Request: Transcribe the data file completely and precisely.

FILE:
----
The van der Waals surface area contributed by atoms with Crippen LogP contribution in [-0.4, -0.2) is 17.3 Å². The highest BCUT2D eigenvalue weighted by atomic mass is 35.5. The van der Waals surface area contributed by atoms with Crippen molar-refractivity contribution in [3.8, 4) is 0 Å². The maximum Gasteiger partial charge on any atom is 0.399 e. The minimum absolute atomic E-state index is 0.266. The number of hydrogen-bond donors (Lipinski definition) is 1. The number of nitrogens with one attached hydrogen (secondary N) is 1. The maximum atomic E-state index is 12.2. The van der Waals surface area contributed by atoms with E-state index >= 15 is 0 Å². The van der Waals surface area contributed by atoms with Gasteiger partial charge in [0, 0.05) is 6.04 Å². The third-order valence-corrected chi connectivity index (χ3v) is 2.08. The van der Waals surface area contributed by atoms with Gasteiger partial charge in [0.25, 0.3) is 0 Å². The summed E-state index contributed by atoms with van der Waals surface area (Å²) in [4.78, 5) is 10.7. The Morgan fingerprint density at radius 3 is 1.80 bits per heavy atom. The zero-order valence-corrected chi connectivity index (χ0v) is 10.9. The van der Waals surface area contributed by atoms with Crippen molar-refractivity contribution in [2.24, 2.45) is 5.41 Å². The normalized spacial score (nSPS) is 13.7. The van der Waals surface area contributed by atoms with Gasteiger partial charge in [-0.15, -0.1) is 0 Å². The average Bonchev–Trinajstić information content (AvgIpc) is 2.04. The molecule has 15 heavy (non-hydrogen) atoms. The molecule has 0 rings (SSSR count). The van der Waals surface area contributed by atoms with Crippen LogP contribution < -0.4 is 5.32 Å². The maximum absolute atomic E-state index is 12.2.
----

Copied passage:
The van der Waals surface area contributed by atoms with Crippen LogP contribution in [-0.4, -0.2) is 17.3 Å². The highest BCUT2D eigenvalue weighted by atomic mass is 35.5. The van der Waals surface area contributed by atoms with Crippen molar-refractivity contribution in [3.8, 4) is 0 Å². The maximum Gasteiger partial charge on any atom is 0.399 e. The minimum absolute atomic E-state index is 0.266. The number of hydrogen-bond donors (Lipinski definition) is 1. The number of nitrogens with one attached hydrogen (secondary N) is 1. The maximum atomic E-state index is 12.2. The van der Waals surface area contributed by atoms with E-state index >= 15 is 0 Å². The van der Waals surface area contributed by atoms with Gasteiger partial charge in [0, 0.05) is 6.04 Å². The third-order valence-corrected chi connectivity index (χ3v) is 2.08. The van der Waals surface area contributed by atoms with Gasteiger partial charge in [0.25, 0.3) is 0 Å². The summed E-state index contributed by atoms with van der Waals surface area (Å²) in [4.78, 5) is 10.7. The Morgan fingerprint density at radius 3 is 1.80 bits per heavy atom. The zero-order valence-corrected chi connectivity index (χ0v) is 10.9. The van der Waals surface area contributed by atoms with Crippen molar-refractivity contribution in [2.24, 2.45) is 5.41 Å². The normalized spacial score (nSPS) is 13.7. The van der Waals surface area contributed by atoms with Gasteiger partial charge in [-0.15, -0.1) is 0 Å². The average Bonchev–Trinajstić information content (AvgIpc) is 2.04. The molecule has 15 heavy (non-hydrogen) atoms. The molecule has 0 rings (SSSR count). The van der Waals surface area contributed by atoms with Crippen LogP contribution < -0.4 is 5.32 Å². The maximum absolute atomic E-state index is 12.2.